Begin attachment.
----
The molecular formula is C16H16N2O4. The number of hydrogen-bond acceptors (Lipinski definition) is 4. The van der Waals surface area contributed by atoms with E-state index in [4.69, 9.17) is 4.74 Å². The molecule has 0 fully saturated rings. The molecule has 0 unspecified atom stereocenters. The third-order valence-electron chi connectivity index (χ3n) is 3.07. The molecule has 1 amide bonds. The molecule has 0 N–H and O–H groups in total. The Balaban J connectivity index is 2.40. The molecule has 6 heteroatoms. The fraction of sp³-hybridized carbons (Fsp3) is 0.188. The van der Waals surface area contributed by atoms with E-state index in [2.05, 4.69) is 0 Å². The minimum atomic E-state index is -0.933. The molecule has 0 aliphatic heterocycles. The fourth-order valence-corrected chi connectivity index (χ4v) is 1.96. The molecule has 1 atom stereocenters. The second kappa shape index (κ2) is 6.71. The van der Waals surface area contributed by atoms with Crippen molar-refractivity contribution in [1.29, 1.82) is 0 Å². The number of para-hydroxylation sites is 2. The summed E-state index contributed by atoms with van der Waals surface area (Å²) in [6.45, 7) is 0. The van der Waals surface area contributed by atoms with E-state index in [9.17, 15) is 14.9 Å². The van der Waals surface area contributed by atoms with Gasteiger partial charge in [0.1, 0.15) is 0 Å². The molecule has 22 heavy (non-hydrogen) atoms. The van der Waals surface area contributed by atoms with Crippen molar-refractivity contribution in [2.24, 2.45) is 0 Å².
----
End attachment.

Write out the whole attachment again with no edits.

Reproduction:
The molecular formula is C16H16N2O4. The number of hydrogen-bond acceptors (Lipinski definition) is 4. The van der Waals surface area contributed by atoms with E-state index in [4.69, 9.17) is 4.74 Å². The molecule has 0 fully saturated rings. The molecule has 0 unspecified atom stereocenters. The third-order valence-electron chi connectivity index (χ3n) is 3.07. The molecule has 1 amide bonds. The molecule has 0 N–H and O–H groups in total. The Balaban J connectivity index is 2.40. The molecule has 6 heteroatoms. The fraction of sp³-hybridized carbons (Fsp3) is 0.188. The van der Waals surface area contributed by atoms with E-state index in [2.05, 4.69) is 0 Å². The minimum atomic E-state index is -0.933. The molecule has 0 aliphatic heterocycles. The fourth-order valence-corrected chi connectivity index (χ4v) is 1.96. The molecule has 1 atom stereocenters. The second kappa shape index (κ2) is 6.71. The van der Waals surface area contributed by atoms with Crippen molar-refractivity contribution in [1.29, 1.82) is 0 Å². The number of para-hydroxylation sites is 2. The summed E-state index contributed by atoms with van der Waals surface area (Å²) in [6.45, 7) is 0. The van der Waals surface area contributed by atoms with E-state index in [9.17, 15) is 14.9 Å². The van der Waals surface area contributed by atoms with Gasteiger partial charge in [0.1, 0.15) is 0 Å². The molecule has 22 heavy (non-hydrogen) atoms. The van der Waals surface area contributed by atoms with Crippen molar-refractivity contribution in [2.24, 2.45) is 0 Å².